A devoted son’s cry for help
In 2009, Wayne Anthony Reid gave up life as he knew it so he could provide ‘round-the-clock care for his ailing mother, Elmena O’Conner.
Driven by love for the woman who had sacrificed much to ensure he got ahead in life, he ditched the taxi business he was engaged in and relocated his mother from Spanish Town, St Catherine, to stay with him in his one-room board dwelling in Crofts Hill, Clarendon.
A father of one son and in a relationship, the move was too much for his partner to handle.
Life has got harder as he now has to “juggle” to put a meal on the table, as a full-time job away from the community would mean he could not be close to his mother, who has been diagnosed with angina – a chest pain caused by reduced blood flow to the heart, which could also be symptomatic of coronary artery disease.
The Crofts Hill Seventh-day Adventist Church has assisted the family to ease the cramped space in which they lived by constructing a one-bedroom house for O’Conner.
Although the dwelling can be occupied, the bathroom has not yet been completed. Only a section of it has been rendered and there are other finishing touches to be done.
“The church cannot do no more,” Reid told the Gleaner team which visited him on the weekend.
Breaking into tears, Reid shared that the past two years and four months since he has been taking care of his mother have been challenging.
“The difficult part is I have to stay and wash, cook and do everything for her so I can’t get a chance to go work ‘cause everyone has their own thing doing. It’s hard; I’m not working and I have to keep finding meals for her,” he said.
Although it’s a sacrifice he willingly made, the fact that he cannot leave the community to seek a job is restricting his earning potential.
His room, which is metres away from his mother’s, is rotting away and he has no resources to repair it.
His sole means of preparing meals is a one-burner hot plate as the two-burner gas stove has outlived its usefulness.
Almost at breaking point, he shared that prior to our visit, he could not prepare a meal because of a power cut. He reached out to a neighbour for assistance with some coal, but it got wet. Thankfully, the power returned, enabling him to fix breakfast.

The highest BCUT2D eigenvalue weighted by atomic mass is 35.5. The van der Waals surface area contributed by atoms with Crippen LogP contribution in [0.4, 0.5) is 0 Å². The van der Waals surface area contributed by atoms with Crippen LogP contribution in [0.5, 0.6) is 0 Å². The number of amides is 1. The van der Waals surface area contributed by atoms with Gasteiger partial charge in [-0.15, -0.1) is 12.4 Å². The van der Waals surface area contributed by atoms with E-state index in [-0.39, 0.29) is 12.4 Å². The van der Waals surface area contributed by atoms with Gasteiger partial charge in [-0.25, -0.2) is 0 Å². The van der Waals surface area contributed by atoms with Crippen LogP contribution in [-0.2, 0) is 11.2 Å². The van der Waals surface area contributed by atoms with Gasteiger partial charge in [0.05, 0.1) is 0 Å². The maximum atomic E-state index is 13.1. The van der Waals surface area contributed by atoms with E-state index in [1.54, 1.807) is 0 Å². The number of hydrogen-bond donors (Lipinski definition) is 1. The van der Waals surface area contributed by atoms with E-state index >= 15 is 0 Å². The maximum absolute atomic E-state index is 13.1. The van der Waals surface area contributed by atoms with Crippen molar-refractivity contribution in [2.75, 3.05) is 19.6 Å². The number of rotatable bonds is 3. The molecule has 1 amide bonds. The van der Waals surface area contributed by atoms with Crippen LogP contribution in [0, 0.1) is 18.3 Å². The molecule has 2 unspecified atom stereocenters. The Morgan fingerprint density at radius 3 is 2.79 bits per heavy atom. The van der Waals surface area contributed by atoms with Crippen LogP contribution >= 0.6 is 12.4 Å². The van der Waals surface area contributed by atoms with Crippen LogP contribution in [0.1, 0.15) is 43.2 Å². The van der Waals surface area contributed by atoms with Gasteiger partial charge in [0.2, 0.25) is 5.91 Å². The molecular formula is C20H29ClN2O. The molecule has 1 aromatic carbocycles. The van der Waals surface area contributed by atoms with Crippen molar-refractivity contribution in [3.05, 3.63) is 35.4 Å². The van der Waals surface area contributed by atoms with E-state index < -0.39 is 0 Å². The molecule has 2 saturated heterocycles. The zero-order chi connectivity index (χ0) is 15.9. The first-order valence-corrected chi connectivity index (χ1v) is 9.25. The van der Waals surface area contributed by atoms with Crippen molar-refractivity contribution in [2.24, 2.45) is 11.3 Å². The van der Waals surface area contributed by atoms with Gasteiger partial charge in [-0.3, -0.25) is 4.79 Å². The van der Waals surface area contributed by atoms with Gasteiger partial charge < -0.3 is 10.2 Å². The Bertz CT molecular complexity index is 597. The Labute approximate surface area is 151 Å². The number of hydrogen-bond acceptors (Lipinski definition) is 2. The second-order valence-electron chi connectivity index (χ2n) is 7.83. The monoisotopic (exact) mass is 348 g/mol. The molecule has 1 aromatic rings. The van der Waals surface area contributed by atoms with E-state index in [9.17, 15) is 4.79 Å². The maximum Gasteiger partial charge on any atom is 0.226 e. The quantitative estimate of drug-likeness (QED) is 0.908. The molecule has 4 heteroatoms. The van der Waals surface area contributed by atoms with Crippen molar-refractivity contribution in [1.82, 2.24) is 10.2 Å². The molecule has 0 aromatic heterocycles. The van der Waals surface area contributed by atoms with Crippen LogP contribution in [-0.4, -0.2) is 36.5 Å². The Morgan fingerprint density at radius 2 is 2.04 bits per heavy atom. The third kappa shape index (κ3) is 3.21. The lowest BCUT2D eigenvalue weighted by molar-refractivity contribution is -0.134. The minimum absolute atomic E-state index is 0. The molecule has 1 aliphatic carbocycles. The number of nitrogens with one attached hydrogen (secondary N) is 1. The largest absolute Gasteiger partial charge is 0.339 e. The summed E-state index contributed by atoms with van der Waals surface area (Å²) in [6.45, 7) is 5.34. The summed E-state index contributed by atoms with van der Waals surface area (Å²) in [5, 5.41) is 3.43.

“I have to get up every night and wonder where I’m gonna find it tomorrow for mom, and I have a son, too. I hustle with some people looking for stones on the hills,” he disclosed.
Before going to hustle, Reid, who rises at 6 in the morning, prepares breakfast and lunch for O’Conner, then “go to the hills”.
In the evenings, he sometimes leaves early to return home out of anxiety to care for her.
There are days when someone treats him to lunch and a drink, and he makes sure to take something that his mother would enjoy to give it to her instead.
BROKE DOWN IN TEARS
Both mother and son broke down in tears as Reid recalled one night when she fell ill and they had to take four taxis to the May Pen Hospital – the closest medical facility to them – but she was not admitted.
“I had to put my mother on a pharmacy bench to sleep. She had diarrhoea and mess up herself. I had to clean up the area and lift her, put her back in four taxis to come back home,” he said,
There are days when the responsibilities overwhelm Reid and he questions whether it is worth waking up to continue the routine.
With medical expenses, including prescriptions to fill, amounting to more than $30,000, Reid sometimes has to borrow cash. One set of the medication – tablets she has to put under her tongue – costs more than $16,000 and she had only six pills remaining.
“After two years and four months just stuck one place, cannot move, cannot gain, cannot get nothing, I have to give up so much, but I am happy I am here with her. She is still alive, but sometime mi just feel like seh mi wouldn’t bother wake up to how mi affi live,” he said.
For him to get a better job, someone would be needed to assist his mother, but with no bathroom facilities and the condition of the house, he can’t think about that just yet.
His mother sleeps in a couch as she was given a double mattress, which is placed over the single frame, which sees her unable to roll on the bed.
With tears in her eyes, O’Conner declared her son was “good, good to me”.
“I don’t miss a girl. Him stand tall with me,” she said.
Toshane Young, Clarendon parish organiser for senior citizens, told The Gleaner that the family’s case had been referred by a social worker attached to the Programme of Advancement Through Health and Education (PATH).
Young said that the senior – and by extension, her son – benefited from National Council for Senior Citizens food packages as well as care items and a mattress.
“Admission to the PATH programme has proven to be a challenge because of a lack of documents. My heart broke at the reality of the state of the house and the constant struggle to afford basic items for survival,” she added.
Reid admits that his mother’s documents were lost when she fell ill while living in Spanish Town.